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‘A supplicacion for the Havon’: Sandwich, Civic Pageantry, and Queen Elizabeth I’s Visit of 1573

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image of Explorations in Renaissance Culture

Though typically seen as occasions of royal performance, Elizabethan progresses were also opportunities for the cities visited by the English queen to fashion and project images of themselves to the reigning monarch. Unlike those created by Bristol (1574) and Norwich (1578), Sandwich’s 1573 entertainments feature few formal pageant devices and therefore appear to be much less elaborate. Nonetheless, the citizens of Sandwich did indeed “speak” to their queen over the course of her three-day visit, though they relied primarily on spatial and topographical performance. Everywhere Elizabeth went and everything she saw—the gate through which she entered, her route through the town, the location of her lodgings, the buildings and landmarks that she was shown—were part of a calculated attempt to assert Sandwich’s historical importance and continuing vitality. These messages sought both to refashion reality (Sandwich was in economic decline) and to shrewdly lay the groundwork for the town’s formal request for royal aid. This paper looks closely at sixteenth-century Sandwich’s layout, topography, buildings, and town records to provide a “close reading” of Elizabeth’s visit.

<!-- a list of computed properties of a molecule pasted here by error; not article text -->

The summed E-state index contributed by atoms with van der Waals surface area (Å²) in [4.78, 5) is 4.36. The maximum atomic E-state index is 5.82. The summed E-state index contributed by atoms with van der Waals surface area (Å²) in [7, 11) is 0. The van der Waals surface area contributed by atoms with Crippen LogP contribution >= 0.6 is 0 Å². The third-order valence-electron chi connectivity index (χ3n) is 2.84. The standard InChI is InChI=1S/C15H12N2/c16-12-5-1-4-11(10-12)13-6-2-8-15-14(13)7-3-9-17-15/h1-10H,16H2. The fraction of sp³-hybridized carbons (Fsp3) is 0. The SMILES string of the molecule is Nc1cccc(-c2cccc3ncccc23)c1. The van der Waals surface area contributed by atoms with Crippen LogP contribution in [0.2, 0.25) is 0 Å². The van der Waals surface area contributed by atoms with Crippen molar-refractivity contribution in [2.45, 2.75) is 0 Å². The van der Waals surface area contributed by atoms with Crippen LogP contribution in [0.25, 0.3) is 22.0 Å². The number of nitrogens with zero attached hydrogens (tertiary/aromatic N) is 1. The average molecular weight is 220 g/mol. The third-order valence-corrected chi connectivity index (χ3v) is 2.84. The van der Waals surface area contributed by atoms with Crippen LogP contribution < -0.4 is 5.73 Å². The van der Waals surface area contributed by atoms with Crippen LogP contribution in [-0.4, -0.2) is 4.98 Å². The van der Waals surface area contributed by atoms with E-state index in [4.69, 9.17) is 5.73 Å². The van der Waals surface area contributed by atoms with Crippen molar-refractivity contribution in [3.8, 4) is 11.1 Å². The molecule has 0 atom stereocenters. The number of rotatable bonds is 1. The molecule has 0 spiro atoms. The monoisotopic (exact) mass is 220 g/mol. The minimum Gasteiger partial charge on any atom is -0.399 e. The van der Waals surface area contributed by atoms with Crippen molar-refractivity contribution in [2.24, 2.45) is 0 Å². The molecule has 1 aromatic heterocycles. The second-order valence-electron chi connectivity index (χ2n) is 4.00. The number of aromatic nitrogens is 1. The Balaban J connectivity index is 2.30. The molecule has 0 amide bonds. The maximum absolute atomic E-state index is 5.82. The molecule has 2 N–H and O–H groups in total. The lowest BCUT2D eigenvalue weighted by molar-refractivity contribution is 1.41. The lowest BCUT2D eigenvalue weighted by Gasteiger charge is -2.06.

Affiliations: 1: University of Virginia’s College at Wise, jma6x@uvawise.edu

10.1163/23526963-04301002
/content/journals/10.1163/23526963-04301002
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2017-05-30
2018-10-19

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